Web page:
An environmental portrait is a portrait executed in the subject’s usual environment, for example their home or workplace, and typically illuminates the subject’s life and surroundings. The term is most frequently used of a genre of photography.
By â€˜on locationâ€™ or â€˜environmentalâ€™ portraits I mean portraits taken of people in a situation that they live in (work, rest or play) and/or a place that says something about who they are. Before I get into some â€˜how toâ€™ tips for taking environmental portraits let me chat a little about â€˜whyâ€™ I like them.
Why do I prefer environmental portraits?
they give context to the subject youâ€™re photographing
they give points of interest to shots (something you need to watch as you donâ€™t want to distract from your subject too much)
they help your subject relax
they often give the viewer of your shots real insight into the personality and lifestyle of your subject
These shots sit somewhere between the purposely posed shots of a studio portrait (they are posed and they are unmistakably â€˜portraitsâ€™) and candid shots which capture people almost incidentally as they go through their daily life.
So lets turn our attention to some â€˜how toâ€™ tips on environmental portraits.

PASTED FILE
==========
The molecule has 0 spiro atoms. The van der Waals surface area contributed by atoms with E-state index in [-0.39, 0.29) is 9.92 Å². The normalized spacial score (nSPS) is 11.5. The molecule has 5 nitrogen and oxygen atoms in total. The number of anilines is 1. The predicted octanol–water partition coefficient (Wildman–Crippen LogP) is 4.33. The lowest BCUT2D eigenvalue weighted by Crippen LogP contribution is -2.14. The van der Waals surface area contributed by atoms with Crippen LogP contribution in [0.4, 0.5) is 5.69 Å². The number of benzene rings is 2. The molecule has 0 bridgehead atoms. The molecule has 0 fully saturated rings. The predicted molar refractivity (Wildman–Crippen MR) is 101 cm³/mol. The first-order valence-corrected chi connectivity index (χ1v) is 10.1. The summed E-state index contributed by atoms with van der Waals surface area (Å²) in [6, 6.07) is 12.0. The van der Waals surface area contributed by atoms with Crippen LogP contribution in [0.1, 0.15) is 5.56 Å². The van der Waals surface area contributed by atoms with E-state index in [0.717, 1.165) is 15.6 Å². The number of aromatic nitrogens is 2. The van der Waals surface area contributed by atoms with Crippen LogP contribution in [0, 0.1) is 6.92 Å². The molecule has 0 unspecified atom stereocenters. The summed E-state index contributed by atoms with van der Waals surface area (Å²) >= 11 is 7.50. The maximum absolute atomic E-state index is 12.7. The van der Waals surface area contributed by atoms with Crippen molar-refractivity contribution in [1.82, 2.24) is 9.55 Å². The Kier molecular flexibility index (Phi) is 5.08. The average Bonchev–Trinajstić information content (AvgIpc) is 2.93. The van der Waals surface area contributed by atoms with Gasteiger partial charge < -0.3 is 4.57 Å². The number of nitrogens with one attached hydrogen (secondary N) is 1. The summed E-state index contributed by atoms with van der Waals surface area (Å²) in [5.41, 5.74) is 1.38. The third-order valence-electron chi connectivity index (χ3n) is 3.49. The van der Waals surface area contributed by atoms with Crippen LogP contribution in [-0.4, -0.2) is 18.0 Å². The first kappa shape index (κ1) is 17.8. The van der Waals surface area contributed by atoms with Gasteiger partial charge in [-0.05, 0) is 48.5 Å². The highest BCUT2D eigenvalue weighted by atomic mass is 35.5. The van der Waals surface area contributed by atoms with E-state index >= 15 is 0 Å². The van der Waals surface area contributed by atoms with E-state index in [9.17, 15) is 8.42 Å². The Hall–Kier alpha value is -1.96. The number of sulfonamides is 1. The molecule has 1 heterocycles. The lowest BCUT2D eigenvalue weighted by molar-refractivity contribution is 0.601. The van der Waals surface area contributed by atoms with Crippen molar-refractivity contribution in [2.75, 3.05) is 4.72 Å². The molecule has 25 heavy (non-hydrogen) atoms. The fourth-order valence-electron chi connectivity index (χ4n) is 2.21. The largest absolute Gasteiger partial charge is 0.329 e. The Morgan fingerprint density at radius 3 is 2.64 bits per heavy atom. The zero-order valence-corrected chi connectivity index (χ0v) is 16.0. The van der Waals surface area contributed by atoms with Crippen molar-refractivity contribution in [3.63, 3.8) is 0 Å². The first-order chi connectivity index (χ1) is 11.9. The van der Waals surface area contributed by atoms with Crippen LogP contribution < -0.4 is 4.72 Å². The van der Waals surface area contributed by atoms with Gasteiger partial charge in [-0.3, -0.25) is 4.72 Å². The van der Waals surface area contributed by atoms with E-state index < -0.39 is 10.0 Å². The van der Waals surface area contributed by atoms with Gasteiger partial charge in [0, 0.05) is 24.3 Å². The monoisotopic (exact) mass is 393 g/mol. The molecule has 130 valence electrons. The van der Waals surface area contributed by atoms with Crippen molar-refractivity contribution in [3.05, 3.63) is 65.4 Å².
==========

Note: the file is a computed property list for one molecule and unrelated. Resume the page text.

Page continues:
Spend time getting to know your subject
Before you select a location and start shooting, spend some time getting to know your subject. Find out where they spend their time, what the rhythm of their life is like and observing their personality. Out of this youâ€™ll not only find appropriate locations but will begin to get a feel for the style of shots that might be appropriate and youâ€™ll begin the process of helping your subject relax into the photo shoot. If possible it might even be helpful to accompany your subject to some possible locations to see both how they look but also how your subject behaves and interacts there.
Choosing a Location
Sometimes a location chooses you (itâ€™s easy) but on other occasions you need to be quite deliberate and purposeful in making your choice (and it can take a lot of searching). When choosing your environment you ideally want to get one that:
says something about your subject – after all thatâ€™s what this style of photography is all about
adds interest to the shot – as Iâ€™ve written in previous tutorials – every element in an image can add or detract from your shots. The environment that you place your subject in needs to provide context and be interest without overwhelming the shot
doesnâ€™t dominate the shot – sometimes the location can dominate the image so much that it distracts your viewer away from your main focal point (the subject). Try to avoid cluttered backgrounds (and foregrounds), colors that are too bright etc. Keep in mind that you might be able to decrease the distractions with clever use of cropping, depth of field and subject placement.